We all know that statistics can lie and confuse. We can easily confuse ourselves, in fact -- if we don't think very carefully about what a statistic is measuring, and what we want to know. A subtle mismatch between these can cause "bugs" in our calculations and our thinking. Here is one interesting sort of statistical bug, based on very simple math.
Instance 1: The Average Class Size
A college boasts in its advertising materials that its average class size is 25. Curious, we look into it further. We find that there are three types of class run every semester:
Stadium lectures: 200 students each - x6 Lectures: 25 students each - x20 Recitations: 15 students each - x100
Just to check their math: there are 3,200 enrollments in 126 classes, which is indeed a mean of 25.4 students per class. (Of course the college rounds down.)
This measure is useful to the college: in planning schedules and capacities, it is convenient to consider the theoretical, if all classes were the same size, this is how big they would be, which is the mean size.
But this is not useful to students, who care about the classroom sizes they peronsally experience. This is different from the general case because the number of student experiences is not the same as the number of classrooms: far more people will sit in a stadium lecture than in a recitation; and therefore the stadium experience -- of having 199 fellow students -- is much more common.
The solution is to take an average not of the classes, but of the students' experiences in terms of classmates. This requires multiplying class size by the enrollment in that catregory:
Stadium lectures: 1200 enrollments x200 classmates Normal lectures: 500 enrollments x25 classmates Recitations: 1500 enrollments x15 classmates
Even before we perform the calculation, it is obvious how little those small recitations will really count. Calculating this way, there are 275,000 classmate experiences over 3200 student enrollments -- which yields an average of 85, more than three times what was reported by the school.
Each of these two weighted averages say something -- but not the same thing. We must be careful to get what we hope we're getting.
Instance 2: Average Speed
The same "bug" is used to trip up high-school students in a well-known class of math problem.
A car is taken on a 180-mile road trip and driven at two different speeds: on the way there, 60 mph on the highway; on the way back, 30 mph on country roads. What is the average speed?
The bug occurs when students take the easy way out and average the two speeds to get 45 mph. This is incorrect because it calculates the average speed per mile traveled, when what we really want is the average speed per hour spent: that is, if you spread the driving out equally over the time it actually took, how fast would the car be going?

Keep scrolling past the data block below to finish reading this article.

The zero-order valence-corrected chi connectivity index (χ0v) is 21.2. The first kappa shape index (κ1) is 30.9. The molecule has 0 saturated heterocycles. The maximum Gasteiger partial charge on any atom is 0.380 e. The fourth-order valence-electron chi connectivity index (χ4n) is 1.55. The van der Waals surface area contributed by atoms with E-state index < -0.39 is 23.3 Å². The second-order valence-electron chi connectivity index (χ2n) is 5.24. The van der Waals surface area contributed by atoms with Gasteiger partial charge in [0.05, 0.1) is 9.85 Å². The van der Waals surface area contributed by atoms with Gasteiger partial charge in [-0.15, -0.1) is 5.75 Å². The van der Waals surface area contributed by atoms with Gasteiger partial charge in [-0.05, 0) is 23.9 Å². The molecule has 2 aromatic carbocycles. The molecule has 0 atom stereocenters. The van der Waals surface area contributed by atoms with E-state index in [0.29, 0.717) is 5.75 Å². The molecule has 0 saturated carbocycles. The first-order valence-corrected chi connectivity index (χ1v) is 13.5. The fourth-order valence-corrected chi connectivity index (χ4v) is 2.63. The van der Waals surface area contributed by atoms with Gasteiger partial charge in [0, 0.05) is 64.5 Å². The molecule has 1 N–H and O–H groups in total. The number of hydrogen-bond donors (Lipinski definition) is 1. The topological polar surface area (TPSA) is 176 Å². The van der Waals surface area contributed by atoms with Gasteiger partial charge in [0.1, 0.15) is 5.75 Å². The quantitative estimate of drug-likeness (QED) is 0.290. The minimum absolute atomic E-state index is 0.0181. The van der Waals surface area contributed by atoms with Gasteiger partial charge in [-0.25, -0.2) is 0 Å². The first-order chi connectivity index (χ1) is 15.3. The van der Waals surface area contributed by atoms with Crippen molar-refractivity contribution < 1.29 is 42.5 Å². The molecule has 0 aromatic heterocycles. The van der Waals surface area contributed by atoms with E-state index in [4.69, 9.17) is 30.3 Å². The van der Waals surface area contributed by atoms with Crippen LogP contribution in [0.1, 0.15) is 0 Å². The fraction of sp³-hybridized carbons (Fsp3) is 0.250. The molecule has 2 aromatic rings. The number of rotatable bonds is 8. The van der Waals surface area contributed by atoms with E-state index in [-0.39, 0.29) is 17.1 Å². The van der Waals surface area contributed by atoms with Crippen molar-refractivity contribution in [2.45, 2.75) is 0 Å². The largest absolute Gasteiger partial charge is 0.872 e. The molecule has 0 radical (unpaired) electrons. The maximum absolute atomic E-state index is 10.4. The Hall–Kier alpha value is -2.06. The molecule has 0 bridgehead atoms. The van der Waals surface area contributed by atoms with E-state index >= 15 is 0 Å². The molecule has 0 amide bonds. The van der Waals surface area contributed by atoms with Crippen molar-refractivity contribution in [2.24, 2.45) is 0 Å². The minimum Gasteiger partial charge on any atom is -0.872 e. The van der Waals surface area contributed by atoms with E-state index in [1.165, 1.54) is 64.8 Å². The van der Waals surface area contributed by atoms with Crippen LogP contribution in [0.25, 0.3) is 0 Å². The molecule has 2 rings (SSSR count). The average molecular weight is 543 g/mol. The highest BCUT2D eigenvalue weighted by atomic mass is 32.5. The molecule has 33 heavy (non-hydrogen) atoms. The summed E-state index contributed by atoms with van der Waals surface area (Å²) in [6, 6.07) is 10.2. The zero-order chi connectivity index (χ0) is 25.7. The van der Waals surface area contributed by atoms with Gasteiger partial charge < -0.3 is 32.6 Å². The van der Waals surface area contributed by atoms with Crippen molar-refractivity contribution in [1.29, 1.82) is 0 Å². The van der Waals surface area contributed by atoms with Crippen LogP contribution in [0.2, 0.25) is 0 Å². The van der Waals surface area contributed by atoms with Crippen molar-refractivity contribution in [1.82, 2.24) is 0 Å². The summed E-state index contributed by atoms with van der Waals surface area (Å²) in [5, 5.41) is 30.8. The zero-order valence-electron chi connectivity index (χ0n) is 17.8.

The trap answer is made more appealing by being easier to compute: the mileages are the same, so a simple (non-weighted) average is all that's needed. This result could be useful, of course, in answering some other question, perhaps related to fuel efficiency or tire wear (which are functions of distance first and foremost) but it's different from what's asked for.
To compute the desired answer, we must again view the correct slice of the data, and then weight our cases accordingly. It is trickier here because a key variable, hours, is implicit in the units of the data provided, and we must extract it before proceding.
Leg 1: 60 mph - 180 mi - 3 hours Leg 2: 30 mph - 180 mi - 6 hours
The total distance is 360 miles, traveled in 9 hours. Computing the overall speed from these numbers produces the right kind of average -- because it pretends that the trip was uniform, from the perspective of each hour spent. We thus get an answer of 40 mph. We should be reassured that this is lower than the naively computed 45 mph because the passengers have correctly spent twice as long on the slower return trip.
In both of these cases, the "bug" is to assume that only one kind of average exists for a given set of data; and that whatever is easiest, or most obvious, or already done must be that correct way. The reality is that there are many ways to group data, and therefore many ways to produce an average.
Think carefully about what items go in the numerator and the denominator: what measure are you "spreading out evenly" across all cases? Are these really the cases you're interested in? Often, the real case is hidden, or implicit. But by finding the right frame, we can get correct answers (as with the speed example) and startling results (as with the class sizes).